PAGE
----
Friday, 14 April 2017

Medellin, 1809 : a Shako scenario

This week's battle came from  "Fields of Glory; Napoleonic scenarios for Shako rules"  book by Chris Leach and Arty Cunliffe.  The Spanish army commanded by Cuesta is growing in strength and King Joseph has ordered Marshal Victor to attack immediately to eliminate this threat.  Victor had argued that he required more troops, but was over-ruled.  Cuesta has helped him out by abandoning a strong defensive position and attacked the outnumbered French army.  Victor cannot afford to suffer heavy casualties and would prefer to avoid committing Ruffin's division (even though it represents 25% of his force).

When the two armies deployed, the Spanish (actually Russians as I do not have any Spanish troops) overlapped the French line due to their infantry being deployed in two long, mutually supporting lines.  The cavalry were held in reserve; they like half of the infantry were second rate formations, which, if 'staggered' would be difficult to rally.  A roll of the dice allocated command of the Spanish (Russians) to Steve, whilst I commanded the French.  Overall the Spanish (Russians) had 26 battalions, 3 units of cavalry and 3 guns, organised into 5 divisions.  The French had 20 battalions
(only 14 on the table at the beginning),  4 units of cavalry and 4 guns (one of which was with Ruffin) in 4 divisions

My plan, such as it was, was to 'soften up' the Spanish line with my artillery, then breakthrough with the cavalry and follow up with an infantry advance.  Steve opted, as had Cuesta, for a steady advance, maintaining the line of infantry.  He intended when in range to overwhelm the French line with musketry.  The old adage "no plan survives first contact with the enemy" held true yet again.  With their first shots the Russian artillery found the range, inflicting kills and 'staggers' on three of my infantry units.  In reply the French artillery achieved nothing!

The Russian line stretching away into the distance
The Russian advance continued with their artillery consistently out-shooting the French.  One saving grace was that after three or four moves they masked their guns, forcing them to limber up and move forward.  This should have been the point at which I summoned up my reserve, Ruffin's division.  However, I still believed I could hold my ground and if I committed the reserve the best I could hope for would be a' limited victory'   In retrospect this was the crucial error, that couple of moves was my last chance to achieve ANY sort of victory as events would prove.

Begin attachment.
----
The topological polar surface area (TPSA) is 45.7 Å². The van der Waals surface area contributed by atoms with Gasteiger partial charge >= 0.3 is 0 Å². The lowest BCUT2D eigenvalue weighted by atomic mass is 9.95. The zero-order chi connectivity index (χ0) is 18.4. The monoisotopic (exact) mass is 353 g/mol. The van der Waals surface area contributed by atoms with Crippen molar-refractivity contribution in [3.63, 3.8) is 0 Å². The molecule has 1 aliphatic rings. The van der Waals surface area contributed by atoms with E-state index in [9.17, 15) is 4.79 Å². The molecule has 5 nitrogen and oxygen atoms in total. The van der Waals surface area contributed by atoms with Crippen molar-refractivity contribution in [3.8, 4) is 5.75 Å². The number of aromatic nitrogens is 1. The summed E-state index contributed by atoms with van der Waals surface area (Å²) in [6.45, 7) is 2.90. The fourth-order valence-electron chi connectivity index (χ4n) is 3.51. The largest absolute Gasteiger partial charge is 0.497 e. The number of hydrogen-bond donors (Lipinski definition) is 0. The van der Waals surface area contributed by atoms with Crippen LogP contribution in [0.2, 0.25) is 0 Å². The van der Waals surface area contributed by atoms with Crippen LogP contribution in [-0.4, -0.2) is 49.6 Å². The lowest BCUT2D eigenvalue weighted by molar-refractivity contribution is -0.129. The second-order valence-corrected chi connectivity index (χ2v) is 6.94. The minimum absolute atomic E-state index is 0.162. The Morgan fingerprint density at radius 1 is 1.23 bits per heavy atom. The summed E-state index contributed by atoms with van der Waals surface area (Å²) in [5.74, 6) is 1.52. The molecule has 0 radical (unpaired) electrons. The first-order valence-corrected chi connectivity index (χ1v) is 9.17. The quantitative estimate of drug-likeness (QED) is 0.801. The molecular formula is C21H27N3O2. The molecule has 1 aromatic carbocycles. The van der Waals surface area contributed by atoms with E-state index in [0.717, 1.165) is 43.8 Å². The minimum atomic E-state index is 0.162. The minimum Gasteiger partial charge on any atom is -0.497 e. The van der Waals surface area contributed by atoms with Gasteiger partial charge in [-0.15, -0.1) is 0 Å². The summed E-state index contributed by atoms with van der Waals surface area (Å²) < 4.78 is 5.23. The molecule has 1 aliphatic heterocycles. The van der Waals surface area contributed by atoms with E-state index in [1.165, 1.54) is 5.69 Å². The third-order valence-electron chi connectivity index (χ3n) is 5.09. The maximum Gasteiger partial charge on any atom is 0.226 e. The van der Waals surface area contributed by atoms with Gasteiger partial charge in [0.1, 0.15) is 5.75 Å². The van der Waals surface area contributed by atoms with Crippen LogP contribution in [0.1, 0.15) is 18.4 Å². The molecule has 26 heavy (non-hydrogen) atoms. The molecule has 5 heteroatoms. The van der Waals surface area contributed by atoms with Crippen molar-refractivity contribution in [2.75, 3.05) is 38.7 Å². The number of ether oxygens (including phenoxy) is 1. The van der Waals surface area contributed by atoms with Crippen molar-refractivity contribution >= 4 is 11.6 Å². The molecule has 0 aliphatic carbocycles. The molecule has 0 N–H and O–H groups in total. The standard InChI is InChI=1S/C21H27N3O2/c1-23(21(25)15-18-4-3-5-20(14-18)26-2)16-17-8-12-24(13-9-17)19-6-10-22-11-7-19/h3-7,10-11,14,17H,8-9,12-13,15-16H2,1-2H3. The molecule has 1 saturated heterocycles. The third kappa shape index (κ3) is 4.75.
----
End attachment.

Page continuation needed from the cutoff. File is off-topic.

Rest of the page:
Revest's Division
On my right Revest's division was holding a low hill, behind which sheltered two units of dragoons. The horse gun attached to the division had successfully canistered the 1st battalion of the Kexholm regiment (part of Kemnsky's division) and Revest judged the time right to attack.  The 16th dragoons moved forward and then charged towards the Kexholm battalion which, supported on its flanks remained in line.  As the French dragoons closed they were swept by volleys which emptied many saddles.  The cohesion of the charge was broken and the cavalry were unable to break through and had to fall back to reform.  In support were the 7th dragoons who overwhelmed a unit of skirmishers and attacked Kamensky's cavalry, the Siberian Uhlans.  These were driven from the field, but no exploitation was possible as the dragoons were faced by solid squares of infantry.

On the opposite flank Mouton's division was faced by Gladkov's division.  Mouton had two units of light cavalry and anticipated that he could drive off the Mounted Eger supporting Gladkov.  However, the Russian cavalry, although 'second rate' totally destroyed the 4th Chasseurs and  Mouton had to commit the 2nd Hussars to push back the Russian cavalry.

The 16th Dragoons are driven off

In the centre, Dupas' division was taking on the divisions of Ulanius and Neverovsky.  The front lines exchanged volleys, with the advantage going to the Russians.  Slowly they began to gain the upper hand and then their artillery, which had moved forward joined in.  Great holes were torn in the ranks of the front line and the divisional morale began to waver.  By now, both Revest and Moutin were in serious trouble.  Their losses were approaching 50% and disaster beckoned.

Dupas comes under increasing pressure
Only now did I call up Ruffin, but it was too late.  Mouton failed his divisional morale test and retreated, Revest had his last two infantry battalions overwhelmed and a 'death ride' by the dragoons resulted in the 7th breaking the line but the 16th being torn to shreds by musketry.  Revest's command was broken.  Dupas had also lost over 30% of his effectives and a failed morale test meant that he too had to fall back.  All that Ruffin could do was to cover the retreat of what remained of the army.

The scenario notes stated that this was a hard scenario for the Spanish to win.  Our battle seemed to contradict this.  One major French difficulty concerned the initiative.  The rules give the initiative to the army with the highest proportion of divisions on attack orders.   This meant that the 5 Spanish divisions could be the first to move and the last to move; allowing them to respond to any French attacks.  Our local rule has a die roll to determine the initiative, but even so the Russians could always react to any French attacks.  A solution may be to adopt the Konig Krieg method of dicing for initiative after each division moves.  That being said I was not helped by my delay in calling on the reserves, nor failing each divisional morale test I took.

To close I must thank those who have taken the time to post the generous comments  on my last two reports, they are most appreciated by myself and Steve.

1 comment:

  1. Enjoyed thanks - the rules seem to produce a very believable account.